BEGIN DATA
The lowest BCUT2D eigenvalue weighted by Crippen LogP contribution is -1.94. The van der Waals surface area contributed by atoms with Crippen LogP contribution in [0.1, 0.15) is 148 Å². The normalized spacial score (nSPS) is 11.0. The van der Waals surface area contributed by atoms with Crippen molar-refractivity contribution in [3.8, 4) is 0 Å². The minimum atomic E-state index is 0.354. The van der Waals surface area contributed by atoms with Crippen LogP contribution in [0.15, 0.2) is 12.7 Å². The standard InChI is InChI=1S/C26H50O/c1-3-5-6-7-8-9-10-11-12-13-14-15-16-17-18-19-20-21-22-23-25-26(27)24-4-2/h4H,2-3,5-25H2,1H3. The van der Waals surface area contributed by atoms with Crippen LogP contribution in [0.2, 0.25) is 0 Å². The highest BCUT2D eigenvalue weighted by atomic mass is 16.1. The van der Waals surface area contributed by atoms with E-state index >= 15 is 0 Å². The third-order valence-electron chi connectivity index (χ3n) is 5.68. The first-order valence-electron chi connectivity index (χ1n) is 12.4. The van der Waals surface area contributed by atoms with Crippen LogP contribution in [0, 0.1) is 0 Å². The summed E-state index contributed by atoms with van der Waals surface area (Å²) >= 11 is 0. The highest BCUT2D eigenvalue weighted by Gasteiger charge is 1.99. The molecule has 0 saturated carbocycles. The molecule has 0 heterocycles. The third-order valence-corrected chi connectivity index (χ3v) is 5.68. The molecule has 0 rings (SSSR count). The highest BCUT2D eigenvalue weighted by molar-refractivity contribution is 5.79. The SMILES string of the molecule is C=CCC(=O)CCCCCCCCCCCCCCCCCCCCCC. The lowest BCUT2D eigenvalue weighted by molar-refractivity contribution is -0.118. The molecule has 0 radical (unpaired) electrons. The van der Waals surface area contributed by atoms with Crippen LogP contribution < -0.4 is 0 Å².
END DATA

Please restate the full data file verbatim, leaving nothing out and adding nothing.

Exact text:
The lowest BCUT2D eigenvalue weighted by Crippen LogP contribution is -1.94. The van der Waals surface area contributed by atoms with Crippen LogP contribution in [0.1, 0.15) is 148 Å². The normalized spacial score (nSPS) is 11.0. The van der Waals surface area contributed by atoms with Crippen molar-refractivity contribution in [3.8, 4) is 0 Å². The minimum atomic E-state index is 0.354. The van der Waals surface area contributed by atoms with Crippen LogP contribution in [0.15, 0.2) is 12.7 Å². The standard InChI is InChI=1S/C26H50O/c1-3-5-6-7-8-9-10-11-12-13-14-15-16-17-18-19-20-21-22-23-25-26(27)24-4-2/h4H,2-3,5-25H2,1H3. The van der Waals surface area contributed by atoms with Crippen LogP contribution in [0.2, 0.25) is 0 Å². The highest BCUT2D eigenvalue weighted by atomic mass is 16.1. The van der Waals surface area contributed by atoms with E-state index >= 15 is 0 Å². The third-order valence-electron chi connectivity index (χ3n) is 5.68. The first-order valence-electron chi connectivity index (χ1n) is 12.4. The van der Waals surface area contributed by atoms with Crippen LogP contribution in [0, 0.1) is 0 Å². The summed E-state index contributed by atoms with van der Waals surface area (Å²) >= 11 is 0. The highest BCUT2D eigenvalue weighted by Gasteiger charge is 1.99. The molecule has 0 saturated carbocycles. The molecule has 0 heterocycles. The third-order valence-corrected chi connectivity index (χ3v) is 5.68. The molecule has 0 rings (SSSR count). The highest BCUT2D eigenvalue weighted by molar-refractivity contribution is 5.79. The SMILES string of the molecule is C=CCC(=O)CCCCCCCCCCCCCCCCCCCCCC. The lowest BCUT2D eigenvalue weighted by molar-refractivity contribution is -0.118. The molecule has 0 radical (unpaired) electrons. The van der Waals surface area contributed by atoms with Crippen LogP contribution < -0.4 is 0 Å².